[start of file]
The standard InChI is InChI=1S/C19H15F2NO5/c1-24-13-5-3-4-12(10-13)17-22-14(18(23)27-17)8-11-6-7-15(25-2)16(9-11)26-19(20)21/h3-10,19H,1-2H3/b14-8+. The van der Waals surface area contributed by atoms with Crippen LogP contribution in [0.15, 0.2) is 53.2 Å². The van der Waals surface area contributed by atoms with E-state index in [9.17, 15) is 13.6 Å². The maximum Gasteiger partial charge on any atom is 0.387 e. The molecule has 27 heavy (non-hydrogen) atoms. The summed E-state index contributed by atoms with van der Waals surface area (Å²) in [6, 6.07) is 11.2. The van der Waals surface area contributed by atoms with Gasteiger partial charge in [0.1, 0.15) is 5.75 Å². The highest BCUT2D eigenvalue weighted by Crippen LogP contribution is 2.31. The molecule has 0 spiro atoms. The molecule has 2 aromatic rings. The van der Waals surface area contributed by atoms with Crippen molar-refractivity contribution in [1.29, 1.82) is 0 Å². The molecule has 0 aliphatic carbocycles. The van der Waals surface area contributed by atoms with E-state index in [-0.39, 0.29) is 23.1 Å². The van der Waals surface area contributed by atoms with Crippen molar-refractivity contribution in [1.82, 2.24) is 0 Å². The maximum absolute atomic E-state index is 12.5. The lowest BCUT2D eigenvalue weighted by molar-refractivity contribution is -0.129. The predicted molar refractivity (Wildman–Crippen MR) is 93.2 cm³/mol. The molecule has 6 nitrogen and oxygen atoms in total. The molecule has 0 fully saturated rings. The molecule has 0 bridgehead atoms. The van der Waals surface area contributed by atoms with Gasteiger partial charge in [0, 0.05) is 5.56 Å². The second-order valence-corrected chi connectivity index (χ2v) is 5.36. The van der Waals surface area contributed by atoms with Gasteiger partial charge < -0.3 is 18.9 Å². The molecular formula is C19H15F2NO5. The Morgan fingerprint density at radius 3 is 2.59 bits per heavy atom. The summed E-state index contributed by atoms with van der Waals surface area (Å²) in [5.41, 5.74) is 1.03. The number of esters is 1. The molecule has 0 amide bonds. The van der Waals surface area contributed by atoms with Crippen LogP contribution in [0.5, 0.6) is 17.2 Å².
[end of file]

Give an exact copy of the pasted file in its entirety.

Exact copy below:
The standard InChI is InChI=1S/C19H15F2NO5/c1-24-13-5-3-4-12(10-13)17-22-14(18(23)27-17)8-11-6-7-15(25-2)16(9-11)26-19(20)21/h3-10,19H,1-2H3/b14-8+. The van der Waals surface area contributed by atoms with Crippen LogP contribution in [0.15, 0.2) is 53.2 Å². The van der Waals surface area contributed by atoms with E-state index in [9.17, 15) is 13.6 Å². The maximum Gasteiger partial charge on any atom is 0.387 e. The molecule has 27 heavy (non-hydrogen) atoms. The summed E-state index contributed by atoms with van der Waals surface area (Å²) in [6, 6.07) is 11.2. The van der Waals surface area contributed by atoms with Gasteiger partial charge in [0.1, 0.15) is 5.75 Å². The highest BCUT2D eigenvalue weighted by Crippen LogP contribution is 2.31. The molecule has 0 spiro atoms. The molecule has 2 aromatic rings. The van der Waals surface area contributed by atoms with Crippen molar-refractivity contribution in [1.29, 1.82) is 0 Å². The molecule has 0 aliphatic carbocycles. The van der Waals surface area contributed by atoms with E-state index in [-0.39, 0.29) is 23.1 Å². The van der Waals surface area contributed by atoms with Crippen molar-refractivity contribution in [1.82, 2.24) is 0 Å². The maximum absolute atomic E-state index is 12.5. The lowest BCUT2D eigenvalue weighted by molar-refractivity contribution is -0.129. The predicted molar refractivity (Wildman–Crippen MR) is 93.2 cm³/mol. The molecule has 6 nitrogen and oxygen atoms in total. The molecule has 0 fully saturated rings. The molecule has 0 bridgehead atoms. The van der Waals surface area contributed by atoms with Gasteiger partial charge in [0, 0.05) is 5.56 Å². The second-order valence-corrected chi connectivity index (χ2v) is 5.36. The van der Waals surface area contributed by atoms with Gasteiger partial charge < -0.3 is 18.9 Å². The molecular formula is C19H15F2NO5. The Morgan fingerprint density at radius 3 is 2.59 bits per heavy atom. The summed E-state index contributed by atoms with van der Waals surface area (Å²) in [5.41, 5.74) is 1.03. The number of esters is 1. The molecule has 0 amide bonds. The van der Waals surface area contributed by atoms with Crippen LogP contribution in [0.5, 0.6) is 17.2 Å².